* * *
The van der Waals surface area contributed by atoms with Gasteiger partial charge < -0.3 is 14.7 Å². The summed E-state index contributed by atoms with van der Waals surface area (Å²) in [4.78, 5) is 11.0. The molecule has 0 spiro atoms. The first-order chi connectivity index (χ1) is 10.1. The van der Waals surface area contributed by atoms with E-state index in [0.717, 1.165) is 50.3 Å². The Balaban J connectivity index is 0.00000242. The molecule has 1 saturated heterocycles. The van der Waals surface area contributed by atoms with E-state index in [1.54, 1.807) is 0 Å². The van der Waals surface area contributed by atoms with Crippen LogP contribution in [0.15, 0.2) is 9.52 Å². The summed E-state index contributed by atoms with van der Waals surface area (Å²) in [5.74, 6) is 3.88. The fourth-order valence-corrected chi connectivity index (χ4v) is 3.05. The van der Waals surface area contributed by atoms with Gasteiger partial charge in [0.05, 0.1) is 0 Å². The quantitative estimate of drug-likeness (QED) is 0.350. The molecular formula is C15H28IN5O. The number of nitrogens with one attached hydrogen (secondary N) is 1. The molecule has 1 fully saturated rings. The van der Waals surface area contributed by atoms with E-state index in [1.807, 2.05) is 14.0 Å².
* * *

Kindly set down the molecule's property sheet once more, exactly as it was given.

The van der Waals surface area contributed by atoms with Gasteiger partial charge < -0.3 is 14.7 Å². The summed E-state index contributed by atoms with van der Waals surface area (Å²) in [4.78, 5) is 11.0. The molecule has 0 spiro atoms. The first-order chi connectivity index (χ1) is 10.1. The van der Waals surface area contributed by atoms with E-state index in [0.717, 1.165) is 50.3 Å². The Balaban J connectivity index is 0.00000242. The molecule has 1 saturated heterocycles. The van der Waals surface area contributed by atoms with E-state index in [1.54, 1.807) is 0 Å². The van der Waals surface area contributed by atoms with Crippen LogP contribution in [0.15, 0.2) is 9.52 Å². The summed E-state index contributed by atoms with van der Waals surface area (Å²) in [5.74, 6) is 3.88. The fourth-order valence-corrected chi connectivity index (χ4v) is 3.05. The van der Waals surface area contributed by atoms with Gasteiger partial charge in [0.05, 0.1) is 0 Å². The quantitative estimate of drug-likeness (QED) is 0.350. The molecular formula is C15H28IN5O. The number of nitrogens with one attached hydrogen (secondary N) is 1. The molecule has 1 fully saturated rings. The van der Waals surface area contributed by atoms with E-state index in [1.807, 2.05) is 14.0 Å².